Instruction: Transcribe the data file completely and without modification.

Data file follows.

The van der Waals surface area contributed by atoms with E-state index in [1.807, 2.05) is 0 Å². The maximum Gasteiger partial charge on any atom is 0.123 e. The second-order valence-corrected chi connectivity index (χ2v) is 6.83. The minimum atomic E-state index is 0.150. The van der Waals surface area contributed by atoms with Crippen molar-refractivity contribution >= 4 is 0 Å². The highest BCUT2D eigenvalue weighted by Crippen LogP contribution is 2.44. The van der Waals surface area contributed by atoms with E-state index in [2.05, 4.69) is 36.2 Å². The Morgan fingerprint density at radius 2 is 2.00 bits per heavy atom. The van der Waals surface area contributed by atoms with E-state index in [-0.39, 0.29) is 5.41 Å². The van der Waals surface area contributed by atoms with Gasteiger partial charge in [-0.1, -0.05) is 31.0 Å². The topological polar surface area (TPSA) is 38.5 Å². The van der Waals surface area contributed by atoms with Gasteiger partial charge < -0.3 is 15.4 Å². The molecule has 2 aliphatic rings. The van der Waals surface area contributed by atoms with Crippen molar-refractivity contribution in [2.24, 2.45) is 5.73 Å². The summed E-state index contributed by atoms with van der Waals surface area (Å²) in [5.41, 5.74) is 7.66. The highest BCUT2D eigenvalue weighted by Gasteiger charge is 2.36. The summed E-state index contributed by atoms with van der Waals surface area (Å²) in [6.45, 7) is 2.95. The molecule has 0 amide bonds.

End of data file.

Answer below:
The van der Waals surface area contributed by atoms with E-state index in [1.807, 2.05) is 0 Å². The maximum Gasteiger partial charge on any atom is 0.123 e. The second-order valence-corrected chi connectivity index (χ2v) is 6.83. The minimum atomic E-state index is 0.150. The van der Waals surface area contributed by atoms with Crippen molar-refractivity contribution >= 4 is 0 Å². The highest BCUT2D eigenvalue weighted by Crippen LogP contribution is 2.44. The van der Waals surface area contributed by atoms with E-state index in [2.05, 4.69) is 36.2 Å². The Morgan fingerprint density at radius 2 is 2.00 bits per heavy atom. The van der Waals surface area contributed by atoms with E-state index in [-0.39, 0.29) is 5.41 Å². The van der Waals surface area contributed by atoms with Gasteiger partial charge in [-0.1, -0.05) is 31.0 Å². The topological polar surface area (TPSA) is 38.5 Å². The van der Waals surface area contributed by atoms with Gasteiger partial charge < -0.3 is 15.4 Å². The molecule has 2 aliphatic rings. The van der Waals surface area contributed by atoms with Crippen molar-refractivity contribution in [2.24, 2.45) is 5.73 Å². The summed E-state index contributed by atoms with van der Waals surface area (Å²) in [5.41, 5.74) is 7.66. The highest BCUT2D eigenvalue weighted by Gasteiger charge is 2.36. The summed E-state index contributed by atoms with van der Waals surface area (Å²) in [6.45, 7) is 2.95. The molecule has 0 amide bonds.